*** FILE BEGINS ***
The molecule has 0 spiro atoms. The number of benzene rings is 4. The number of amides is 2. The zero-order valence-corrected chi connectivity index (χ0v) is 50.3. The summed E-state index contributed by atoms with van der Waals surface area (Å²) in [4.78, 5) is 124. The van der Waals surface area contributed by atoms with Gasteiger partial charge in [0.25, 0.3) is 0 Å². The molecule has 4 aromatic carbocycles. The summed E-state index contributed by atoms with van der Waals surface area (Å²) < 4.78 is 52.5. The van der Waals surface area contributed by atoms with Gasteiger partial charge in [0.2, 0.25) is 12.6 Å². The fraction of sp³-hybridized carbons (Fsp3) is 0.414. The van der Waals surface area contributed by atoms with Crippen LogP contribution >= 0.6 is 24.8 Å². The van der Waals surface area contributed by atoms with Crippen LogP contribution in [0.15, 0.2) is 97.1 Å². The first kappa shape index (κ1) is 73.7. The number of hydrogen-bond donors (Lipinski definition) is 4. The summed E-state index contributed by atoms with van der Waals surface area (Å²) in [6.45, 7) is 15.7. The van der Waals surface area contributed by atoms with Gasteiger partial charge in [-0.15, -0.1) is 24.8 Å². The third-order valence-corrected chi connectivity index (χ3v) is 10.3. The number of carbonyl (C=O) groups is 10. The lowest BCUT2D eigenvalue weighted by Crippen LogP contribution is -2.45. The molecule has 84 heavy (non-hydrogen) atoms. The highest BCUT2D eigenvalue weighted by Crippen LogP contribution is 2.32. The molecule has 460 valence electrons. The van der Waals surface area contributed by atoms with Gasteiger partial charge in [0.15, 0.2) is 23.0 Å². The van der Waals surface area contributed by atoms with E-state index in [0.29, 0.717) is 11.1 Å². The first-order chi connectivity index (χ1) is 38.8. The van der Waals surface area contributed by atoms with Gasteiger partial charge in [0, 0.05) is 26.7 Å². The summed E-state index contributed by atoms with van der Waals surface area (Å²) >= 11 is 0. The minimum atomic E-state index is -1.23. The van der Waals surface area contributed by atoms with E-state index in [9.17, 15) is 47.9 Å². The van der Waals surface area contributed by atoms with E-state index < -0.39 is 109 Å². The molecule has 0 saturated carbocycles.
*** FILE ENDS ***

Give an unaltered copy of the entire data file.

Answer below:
The molecule has 0 spiro atoms. The number of benzene rings is 4. The number of amides is 2. The zero-order valence-corrected chi connectivity index (χ0v) is 50.3. The summed E-state index contributed by atoms with van der Waals surface area (Å²) in [4.78, 5) is 124. The van der Waals surface area contributed by atoms with Gasteiger partial charge in [0.25, 0.3) is 0 Å². The molecule has 4 aromatic carbocycles. The summed E-state index contributed by atoms with van der Waals surface area (Å²) < 4.78 is 52.5. The van der Waals surface area contributed by atoms with Gasteiger partial charge in [0.2, 0.25) is 12.6 Å². The fraction of sp³-hybridized carbons (Fsp3) is 0.414. The van der Waals surface area contributed by atoms with Crippen LogP contribution >= 0.6 is 24.8 Å². The van der Waals surface area contributed by atoms with Crippen LogP contribution in [0.15, 0.2) is 97.1 Å². The first kappa shape index (κ1) is 73.7. The number of hydrogen-bond donors (Lipinski definition) is 4. The summed E-state index contributed by atoms with van der Waals surface area (Å²) in [6.45, 7) is 15.7. The van der Waals surface area contributed by atoms with Gasteiger partial charge in [-0.15, -0.1) is 24.8 Å². The third-order valence-corrected chi connectivity index (χ3v) is 10.3. The number of carbonyl (C=O) groups is 10. The lowest BCUT2D eigenvalue weighted by Crippen LogP contribution is -2.45. The molecule has 84 heavy (non-hydrogen) atoms. The highest BCUT2D eigenvalue weighted by Crippen LogP contribution is 2.32. The molecule has 460 valence electrons. The van der Waals surface area contributed by atoms with Gasteiger partial charge in [0.15, 0.2) is 23.0 Å². The van der Waals surface area contributed by atoms with E-state index in [0.29, 0.717) is 11.1 Å². The first-order chi connectivity index (χ1) is 38.8. The van der Waals surface area contributed by atoms with Gasteiger partial charge in [0, 0.05) is 26.7 Å². The summed E-state index contributed by atoms with van der Waals surface area (Å²) >= 11 is 0. The minimum atomic E-state index is -1.23. The van der Waals surface area contributed by atoms with E-state index in [9.17, 15) is 47.9 Å². The van der Waals surface area contributed by atoms with E-state index < -0.39 is 109 Å². The molecule has 0 saturated carbocycles.